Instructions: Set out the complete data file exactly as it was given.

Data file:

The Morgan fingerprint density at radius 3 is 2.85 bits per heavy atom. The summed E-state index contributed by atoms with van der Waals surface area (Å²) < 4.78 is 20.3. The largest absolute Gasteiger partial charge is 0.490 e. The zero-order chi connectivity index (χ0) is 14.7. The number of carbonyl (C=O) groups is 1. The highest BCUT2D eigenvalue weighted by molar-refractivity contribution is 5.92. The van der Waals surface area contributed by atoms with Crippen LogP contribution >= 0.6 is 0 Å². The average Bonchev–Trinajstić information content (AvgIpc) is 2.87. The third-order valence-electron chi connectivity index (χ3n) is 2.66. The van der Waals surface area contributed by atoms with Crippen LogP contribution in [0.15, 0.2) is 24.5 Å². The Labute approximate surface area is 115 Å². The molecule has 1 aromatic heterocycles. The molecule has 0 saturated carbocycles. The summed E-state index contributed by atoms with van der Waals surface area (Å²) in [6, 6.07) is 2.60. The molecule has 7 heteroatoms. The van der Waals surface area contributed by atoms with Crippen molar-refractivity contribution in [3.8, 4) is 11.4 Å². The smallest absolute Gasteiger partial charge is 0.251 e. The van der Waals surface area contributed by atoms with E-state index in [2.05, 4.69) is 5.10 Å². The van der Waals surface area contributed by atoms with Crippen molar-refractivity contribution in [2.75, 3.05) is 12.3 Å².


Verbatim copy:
The Morgan fingerprint density at radius 3 is 2.85 bits per heavy atom. The summed E-state index contributed by atoms with van der Waals surface area (Å²) < 4.78 is 20.3. The largest absolute Gasteiger partial charge is 0.490 e. The zero-order chi connectivity index (χ0) is 14.7. The number of carbonyl (C=O) groups is 1. The highest BCUT2D eigenvalue weighted by molar-refractivity contribution is 5.92. The van der Waals surface area contributed by atoms with Crippen LogP contribution >= 0.6 is 0 Å². The average Bonchev–Trinajstić information content (AvgIpc) is 2.87. The third-order valence-electron chi connectivity index (χ3n) is 2.66. The van der Waals surface area contributed by atoms with Crippen LogP contribution in [0.15, 0.2) is 24.5 Å². The Labute approximate surface area is 115 Å². The molecule has 1 aromatic heterocycles. The molecule has 0 saturated carbocycles. The summed E-state index contributed by atoms with van der Waals surface area (Å²) in [6, 6.07) is 2.60. The molecule has 7 heteroatoms. The van der Waals surface area contributed by atoms with Crippen molar-refractivity contribution in [3.8, 4) is 11.4 Å². The smallest absolute Gasteiger partial charge is 0.251 e. The van der Waals surface area contributed by atoms with E-state index in [2.05, 4.69) is 5.10 Å². The van der Waals surface area contributed by atoms with Crippen molar-refractivity contribution in [2.75, 3.05) is 12.3 Å².